Roy McLean, the former South Africa batsman, has died in Johannesburg aged 77 after a long illness.
His Test career spanned 13 years from 1951 to 1964 and he managed five centuries. His highest score came in 1955 when he scored 142 at Lord's against an England attack including Brian Statham and Fred Trueman.
However, perhaps his most vital innings came in 1952-53 when South Africa drew 2-2 in Australia. They were 2-1 down going into the final Test at Melbourne and Australia appeared safe after making 520 in their first innings.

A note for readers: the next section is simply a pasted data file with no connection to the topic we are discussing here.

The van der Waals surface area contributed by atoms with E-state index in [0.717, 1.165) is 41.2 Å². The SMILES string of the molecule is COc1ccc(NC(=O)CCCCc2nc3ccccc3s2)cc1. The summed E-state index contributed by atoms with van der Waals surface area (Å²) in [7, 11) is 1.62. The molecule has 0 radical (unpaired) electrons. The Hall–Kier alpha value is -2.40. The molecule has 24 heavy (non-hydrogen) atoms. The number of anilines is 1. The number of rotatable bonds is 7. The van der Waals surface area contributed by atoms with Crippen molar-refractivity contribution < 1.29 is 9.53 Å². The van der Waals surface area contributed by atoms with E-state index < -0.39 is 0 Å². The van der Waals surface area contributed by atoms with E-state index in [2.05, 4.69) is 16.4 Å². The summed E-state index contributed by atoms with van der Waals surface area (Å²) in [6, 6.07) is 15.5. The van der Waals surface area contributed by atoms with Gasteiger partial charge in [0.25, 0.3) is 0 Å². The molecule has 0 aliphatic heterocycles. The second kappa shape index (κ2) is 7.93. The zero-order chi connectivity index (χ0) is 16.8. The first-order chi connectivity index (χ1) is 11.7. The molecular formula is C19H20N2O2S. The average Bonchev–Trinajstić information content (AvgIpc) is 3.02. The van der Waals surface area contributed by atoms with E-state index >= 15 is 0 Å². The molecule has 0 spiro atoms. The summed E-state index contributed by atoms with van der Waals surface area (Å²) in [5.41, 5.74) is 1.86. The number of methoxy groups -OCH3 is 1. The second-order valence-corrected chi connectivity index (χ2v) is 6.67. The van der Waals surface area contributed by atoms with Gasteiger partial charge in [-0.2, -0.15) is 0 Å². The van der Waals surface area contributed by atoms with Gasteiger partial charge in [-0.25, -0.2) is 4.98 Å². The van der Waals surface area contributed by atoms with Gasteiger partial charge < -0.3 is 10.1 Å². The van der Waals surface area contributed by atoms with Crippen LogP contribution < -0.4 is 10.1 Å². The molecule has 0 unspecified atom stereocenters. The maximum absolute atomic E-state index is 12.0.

But South Africa fought back with 435 and bowled Australia out for 209, leaving a target of 295. At 191 for 4 the chase was in the balance, but McLean came to the fore with an unbeaten 76.
He was one of the few successes on South Africa's disastrous tour of England in 1960 - after which he was named a Wisden Cricketer of the Year in 1961 - and a year later he led an unofficial tour to England by a team called the Fezelas.
No fewer than eight future Test players were on board, including Eddie Barlow, Colin Bland, Peter Pollock and Denis Lindsay. McLean is therefore credited with being the father of the great South African teams of the 1960s that were prevented from testing themselves against the rest of the world from 1970 onwards because of apartheid-induced isolation. He was also a fine rugby player for Natal.